The risks and side effects that CBD oil may cause are not yet fully understood, and more human studies are needed. Research is ongoing regarding CBD oil’s ability to treat seizures. The exact mechanism by which CBD helps prevent seizures is not yet known. It is believed that CBD interacts with receptors in the endocannabinoid system to modify functions such as your immune system response, appetite, sleep and pain.
Other CBD Uses: Cancer Treatment
CBD’s ability to moderate cell reproduction and inflammation are both promising for cancer treatment, though it is by no means a magical cure. Although research is still in its early stages, some studies have suggested CBD could have a role in preventing the growth of cancer cells.
Managing pain may be made easier through the effects of CBD oil on your brain’s receptors.
According to some animal research, CBD’s anti-seizure effects may come from acting on two groups of receptors – TRPV1 and GPR55 – to reduce neuron excitability. More answers will come as cannabis and CBD products become more legal and widespread, allowing for more research.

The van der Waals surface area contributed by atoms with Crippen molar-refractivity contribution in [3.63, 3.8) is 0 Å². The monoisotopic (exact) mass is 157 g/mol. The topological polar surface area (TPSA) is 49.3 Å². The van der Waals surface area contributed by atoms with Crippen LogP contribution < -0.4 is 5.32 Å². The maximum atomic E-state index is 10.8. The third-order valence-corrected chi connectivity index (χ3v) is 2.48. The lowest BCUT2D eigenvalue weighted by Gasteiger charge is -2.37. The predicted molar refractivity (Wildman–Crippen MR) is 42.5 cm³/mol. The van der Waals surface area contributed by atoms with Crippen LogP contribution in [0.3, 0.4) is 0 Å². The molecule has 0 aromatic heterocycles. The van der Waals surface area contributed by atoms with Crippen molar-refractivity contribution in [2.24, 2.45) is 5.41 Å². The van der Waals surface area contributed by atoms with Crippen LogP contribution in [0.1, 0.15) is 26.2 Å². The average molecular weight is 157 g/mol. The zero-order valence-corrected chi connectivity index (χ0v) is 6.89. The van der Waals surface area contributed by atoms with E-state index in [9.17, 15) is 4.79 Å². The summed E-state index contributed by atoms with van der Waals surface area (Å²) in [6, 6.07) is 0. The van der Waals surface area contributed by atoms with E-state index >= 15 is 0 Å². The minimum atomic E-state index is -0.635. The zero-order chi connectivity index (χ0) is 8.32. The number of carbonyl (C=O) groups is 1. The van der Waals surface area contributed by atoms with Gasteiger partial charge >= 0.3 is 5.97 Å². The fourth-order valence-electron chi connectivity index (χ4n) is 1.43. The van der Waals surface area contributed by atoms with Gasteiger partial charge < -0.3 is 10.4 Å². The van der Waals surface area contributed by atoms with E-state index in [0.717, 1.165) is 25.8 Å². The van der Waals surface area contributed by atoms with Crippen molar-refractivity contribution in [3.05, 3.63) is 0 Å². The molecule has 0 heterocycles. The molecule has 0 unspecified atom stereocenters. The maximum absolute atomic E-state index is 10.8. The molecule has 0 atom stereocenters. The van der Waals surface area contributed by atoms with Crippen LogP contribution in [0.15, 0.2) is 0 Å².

Of childhood epilepsy cases, Lennox-Gastaut syndrome makes up about 2-5%. Moderate to severe intellectual impairment and frequent seizures characterise this severe form of childhood-onset epilepsy. According to results from the first multicentre double-blind study on this condition, CBD reduced the frequency of drop seizures in patients with Lennox-Gastaut syndrome by 44%, compared to 22% on a placebo dose.
171 children and adults from the Netherlands, US and Poland, ranging in age from 2 to 55 years old, were enrolled in the multicenter study led by Elizaeth Theile, MD, PhD. Participants were taking on average three different AEDs at the time of enrollment, but all had taken at least six AEDs to control their seizures in the past. The median drop seizure frequency over a 28-day period was 74, with a minimum of two drop seizures per week.
A placebo dose was administered to half of the trial participants, while the others received CBD.
A reduction in drop seizure frequency over a 14-week treatment period was the primary endpoint of the study. One placebo patient and 14 CBD patients dropped out over the course of the 14 weeks.
Monthly drop seizure frequency was significantly reduced in those taking CBD. This benefit continued throughout the 14-week period, from the first month onwards. According to the scientists, three of the 86 CBD patients had no drop seizures during the maintenance phase of the study.
Want to know more? You can learn all about cannabis in The Essential Guide to Cannabis from Need2Know Books.
Read All About It:
- Comparative Pharmacology of Delta9-tetrahydrocannabinol and Its Metabolite, 11-OH-Delta9-tetrahydrocannabinol
- The Biology and Potential Therapeutic Effects of Cannabidiol
- Hearing on Cannabis Policies for the New Decade
- Involvement of serotonin-mediated neurotransmission in the dorsal periaqueductal gray matter on cannabidiol chronic effects in panic-like responses in rats